Create mandatory checkpoints for every upload, asking users a series of questions that truly intend to prevent unlawful uploading, and that require uploaders to swear to their rights, exactly as YouTube requires of copyright-holders for a takedown.
If users want to upload music for which they don’t hold rights, offer them a searchable list of music available in the Content ID monetization system, so that music that’s not
in the system can be protected. YouTube can train their users that research is required, just like they trained those same users to disregard copyright.
Put up a real
educational video on copyright, with the real
facts about fair use. Mr. Cohen would have to agree that the videos
YouTube uses to “educate” the world on musicians’ copyright rights is a revolting farce.
Stop the intimidating practice of exposing to the whole world, the identity of those who assert their legal right to take down illegal uploads.
And while the most important thing is to develop and maintain a forward-looking infrastructure to allow the digital market to operate as a market
, why not use some of Alphabet's huge cash reserves to compensate creators that unwillingly contributed to those reserves over the past decade? How about for starters, calculate the billions YouTube has earned on ads placed on illegally uploaded music from the time it was uploaded to the time it was taken down. YouTube should agree to do so on a going-forward basis, in a transparent way, with audit rights for musicians. They’ve got over 50 billion in cash reserves, most stashed in other countries. Alphabet is too big and too powerful to remain a secret black box of mysterious payments.
These steps are all straight-forward, simple, and fair. And if the majors can’t get these things from YouTube in the negotiations, they should have the integrity and backbone to walk, because ultimately, they have the power to make YouTube change. And this isn’t just about the majors and their musicians, the majors have the market power to change things for every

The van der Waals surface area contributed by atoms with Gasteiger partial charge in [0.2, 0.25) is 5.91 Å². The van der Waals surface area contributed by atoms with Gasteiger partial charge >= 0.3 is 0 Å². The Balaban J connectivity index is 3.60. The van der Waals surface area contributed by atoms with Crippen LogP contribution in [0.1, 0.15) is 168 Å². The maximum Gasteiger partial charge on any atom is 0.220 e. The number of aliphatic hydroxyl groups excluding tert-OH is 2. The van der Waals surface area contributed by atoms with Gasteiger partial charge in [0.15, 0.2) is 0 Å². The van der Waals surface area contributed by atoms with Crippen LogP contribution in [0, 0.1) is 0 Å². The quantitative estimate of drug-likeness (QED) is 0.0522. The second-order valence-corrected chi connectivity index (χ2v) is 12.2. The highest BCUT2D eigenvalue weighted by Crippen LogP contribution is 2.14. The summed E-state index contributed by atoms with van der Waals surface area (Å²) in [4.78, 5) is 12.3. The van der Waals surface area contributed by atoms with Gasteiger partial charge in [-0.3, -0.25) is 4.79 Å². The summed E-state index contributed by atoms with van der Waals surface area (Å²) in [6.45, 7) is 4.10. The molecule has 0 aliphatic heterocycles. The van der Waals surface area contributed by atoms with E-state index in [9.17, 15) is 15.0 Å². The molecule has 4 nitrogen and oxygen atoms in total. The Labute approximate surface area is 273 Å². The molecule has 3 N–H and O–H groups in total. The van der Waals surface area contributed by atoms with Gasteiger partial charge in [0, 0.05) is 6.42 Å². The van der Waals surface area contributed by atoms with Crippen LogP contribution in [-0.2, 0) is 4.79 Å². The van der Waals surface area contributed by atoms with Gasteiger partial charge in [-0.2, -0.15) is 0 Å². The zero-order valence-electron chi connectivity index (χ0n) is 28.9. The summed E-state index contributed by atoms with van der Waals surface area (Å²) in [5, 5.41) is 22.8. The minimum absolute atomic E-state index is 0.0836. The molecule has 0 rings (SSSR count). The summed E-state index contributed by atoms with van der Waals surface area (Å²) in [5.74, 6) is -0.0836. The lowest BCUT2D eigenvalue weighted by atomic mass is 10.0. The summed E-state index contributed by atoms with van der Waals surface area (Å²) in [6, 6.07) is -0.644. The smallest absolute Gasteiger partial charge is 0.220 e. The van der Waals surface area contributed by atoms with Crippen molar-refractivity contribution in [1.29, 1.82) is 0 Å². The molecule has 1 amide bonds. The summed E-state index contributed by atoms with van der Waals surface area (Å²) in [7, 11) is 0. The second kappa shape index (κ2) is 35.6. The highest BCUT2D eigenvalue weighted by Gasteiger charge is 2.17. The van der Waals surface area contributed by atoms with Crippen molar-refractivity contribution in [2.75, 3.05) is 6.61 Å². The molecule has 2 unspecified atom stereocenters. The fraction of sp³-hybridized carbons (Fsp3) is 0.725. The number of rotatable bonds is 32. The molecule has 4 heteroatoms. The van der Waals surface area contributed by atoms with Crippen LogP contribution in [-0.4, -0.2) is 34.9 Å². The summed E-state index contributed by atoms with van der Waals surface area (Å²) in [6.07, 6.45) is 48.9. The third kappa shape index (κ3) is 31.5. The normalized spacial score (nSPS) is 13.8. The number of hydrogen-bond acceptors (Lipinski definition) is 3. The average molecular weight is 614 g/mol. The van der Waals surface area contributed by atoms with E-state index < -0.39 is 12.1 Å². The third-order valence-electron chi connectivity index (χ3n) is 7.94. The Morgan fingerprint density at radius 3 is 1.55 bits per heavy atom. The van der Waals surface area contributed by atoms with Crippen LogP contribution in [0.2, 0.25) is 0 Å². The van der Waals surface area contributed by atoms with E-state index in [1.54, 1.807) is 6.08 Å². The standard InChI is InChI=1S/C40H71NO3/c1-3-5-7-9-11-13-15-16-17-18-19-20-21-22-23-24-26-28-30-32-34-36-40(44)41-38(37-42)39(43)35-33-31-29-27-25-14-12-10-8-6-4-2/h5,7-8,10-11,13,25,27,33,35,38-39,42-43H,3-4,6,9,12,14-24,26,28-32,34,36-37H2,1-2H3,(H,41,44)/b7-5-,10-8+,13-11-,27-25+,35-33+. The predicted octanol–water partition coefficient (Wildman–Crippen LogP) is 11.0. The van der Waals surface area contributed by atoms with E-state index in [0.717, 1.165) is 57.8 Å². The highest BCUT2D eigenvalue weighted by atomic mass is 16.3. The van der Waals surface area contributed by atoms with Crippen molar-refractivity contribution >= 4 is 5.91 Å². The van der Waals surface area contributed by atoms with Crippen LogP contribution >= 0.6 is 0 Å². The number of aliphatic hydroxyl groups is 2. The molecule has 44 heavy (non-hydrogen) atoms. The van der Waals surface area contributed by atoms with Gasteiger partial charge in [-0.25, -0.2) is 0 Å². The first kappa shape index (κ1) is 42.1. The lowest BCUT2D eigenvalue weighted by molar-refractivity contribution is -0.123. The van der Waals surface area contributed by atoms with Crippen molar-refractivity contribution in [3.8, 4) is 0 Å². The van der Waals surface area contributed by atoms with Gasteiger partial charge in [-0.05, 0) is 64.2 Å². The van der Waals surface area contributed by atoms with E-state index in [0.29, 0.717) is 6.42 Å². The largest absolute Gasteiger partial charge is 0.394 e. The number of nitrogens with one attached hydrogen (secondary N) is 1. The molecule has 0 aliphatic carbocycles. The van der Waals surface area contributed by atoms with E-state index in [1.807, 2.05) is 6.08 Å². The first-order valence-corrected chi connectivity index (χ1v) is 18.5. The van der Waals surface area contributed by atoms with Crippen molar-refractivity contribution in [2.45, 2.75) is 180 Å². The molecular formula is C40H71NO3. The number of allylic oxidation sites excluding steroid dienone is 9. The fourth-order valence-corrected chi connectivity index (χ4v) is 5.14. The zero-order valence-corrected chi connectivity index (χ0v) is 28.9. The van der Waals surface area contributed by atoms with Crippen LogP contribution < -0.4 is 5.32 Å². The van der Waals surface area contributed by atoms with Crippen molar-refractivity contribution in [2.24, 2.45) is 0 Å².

musician on the planet. These things are a no-brainer. And for YouTube, the change would be a piece of cake.
YouTube continues to demolish the music industry by abusing the DMCA safe harbor and ruining any chance for an honest record label, a new streaming service, or an independent musician to make it. Even Spotify complains about YouTube’s unfair power, and that’s incredible, given the absurd market share Spotify has quickly amassed. YouTube has become a behemoth Jabba the Hutt engorging itself on an all-you-can-eat buffet. And now, putting none other than Mr. Cohen at the helm, well, that’s just the icing on the cake.Maria Schneider is a five-time GRAMMY-winning composer/bandleader and has testified before the House Judiciary Subcommittee on Courts, Intellectual Property, and the Internet in regard to the Notice and Takedown Provisions under the DMCA, Section 512.